Document 58495

ICB Medical
4/17-19 Marshall Rd
Kirrawee NSW 2232
T: +61 2 9545 4769 F:+61 2 9545 5567
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Superior Biomechanics Newsletter
Issue 3
Severs Condition
Treating Children’s Heel Pain
13 years. Severs condition is more
common in boys than in girls.
By Abbie Najjarine
BSc (Pod) - QMU UK
Dip Pod - NSW
This area is one that I really enjoy!
For me treating children is a real
delight, and very rewarding to see
improvements that can be made using
orthotic therapy when combined with
other modalities.
Often parents bring a child to me
saying that the child plays sports and
afterwards limps off the field like an ‘old
man’. The parents explain that the child
complains of painful heels - but when
they run, the pain ceases.
This is of course indicative of the child
suffering from Severs Condition. There
is no need to plaster the foot or for the
child to stop playing sport during a
course treatment -that is unless X-rays
show evidence of a fracture in the heel
growth plate.
Often the child may experience pain
in one or both heels whilst engaging
in general activities such as running,
jumping, or common sports like
netball, basketball, football and soccer.
Symptoms of Severs condition include
extreme pain when the child placing
their heel on the ground. This pain is
alleviated when the child runs or walks
on their toes (activities that do not
exert weight and pressure on the heels)
- strain is reduced when the foot is in a
supinated position.
This condition affects children
generally between the ages of 8 to
What Causes Severs Condition in Young Children?
Between the ages of 8 and 13 years,
children’s bones are still in the growth
stage and the growth plates have not
yet become ossified.
If detachment occurs it can be quite to
dangerous to the child and affect their
long-term health and ability to partake
in leisure and sporting activities.
General treatment is rest, however
telling a highly active sporting child
to refrain from all sporting activities is
often quite difficult - and does not
treat the cause of the problem. Rest
X-ray of child suffering Severs: growth plate detachment and fracture
The combination of growth, bad
biomechanical structure and function
combine to cause inflammation and
pain at the point where the tendoAchilles inserts onto the calcaneus or
heel bone. Excessive pronation is a
major contributing factor together with
the child’s growth spurt pattern.
In very severe cases the growth plate
can be detached from the calcaneus.
Fractures or micro fractures can
completely detach the growth plate,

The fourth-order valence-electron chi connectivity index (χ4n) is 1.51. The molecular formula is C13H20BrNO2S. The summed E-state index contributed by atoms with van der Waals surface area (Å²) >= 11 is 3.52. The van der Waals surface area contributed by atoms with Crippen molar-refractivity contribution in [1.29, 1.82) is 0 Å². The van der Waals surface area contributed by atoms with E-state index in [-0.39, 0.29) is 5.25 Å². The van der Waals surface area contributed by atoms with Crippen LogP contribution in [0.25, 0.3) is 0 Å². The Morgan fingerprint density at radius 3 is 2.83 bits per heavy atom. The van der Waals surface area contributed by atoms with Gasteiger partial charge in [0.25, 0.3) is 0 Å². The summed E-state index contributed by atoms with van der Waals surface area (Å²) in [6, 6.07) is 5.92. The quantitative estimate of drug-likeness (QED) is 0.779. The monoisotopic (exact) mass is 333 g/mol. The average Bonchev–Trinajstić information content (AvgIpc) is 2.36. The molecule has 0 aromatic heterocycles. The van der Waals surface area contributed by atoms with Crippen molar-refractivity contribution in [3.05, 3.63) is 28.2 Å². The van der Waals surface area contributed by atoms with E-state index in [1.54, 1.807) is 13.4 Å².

pulling it out of position causing
osteochronditis desiccants.
will prevent further injury for that
time, but once sporting activities are
resumed, the pain will reoccur.
Use of orthotic therapy is an
excellent regime as it will realign the
biomechanical structure and control
the excess pronation of the foot,
stabilising the heel bone and its growth
Deep tissue massage of the calf muscle
in combination with an orthotic device
is a very successful mode of treatment.
Do not prescribe stretching for the calf
muscles as this may cause tearing at
the attachment.
Mobilisation and adjustments of the foot should be
undertaken after assessment to realign and reposition the
Follow these simple steps to effectively treat Sever’s
1. Identify if the child does have Sever’s Condition - Medial
lateral calcaneal squeeze test (pictured below).
3. Use strapping (Low Dye Technique) to assist in the shortterm.
4.Prescribe an orthotic to realign and control the structure
- adding a temporary heel lift to both feet for 1-2 weeks to
take the strain off the Achilles tendon.
(Orthotic with Heel Lift addition pictured below)
2. Check the child for pronation
Deep tissue massage is also helpful. Ensure the child is
reviewed closely and regularly to monitor the child’s progress.
Advise the parents that the effectiveness of the orthotic will
diminish over time, becoming uncomfortable as the child
grows. Therefore advise them that the orthotic will need to
be changed and upgraded to a larger orthotic in time.
Contraindication is when a patient is exhibiting detachment
of the growth plate and should be referred to their local GP
for referral to an pediatric orthopedic specialist for either
plaster casting or possible surgical intervention. Detachment
of the growth plate may need to be in a cast for 4-6 weeks.
X-rays are required before removal of the cast or brace, and
no weight bearing movements during the casted period.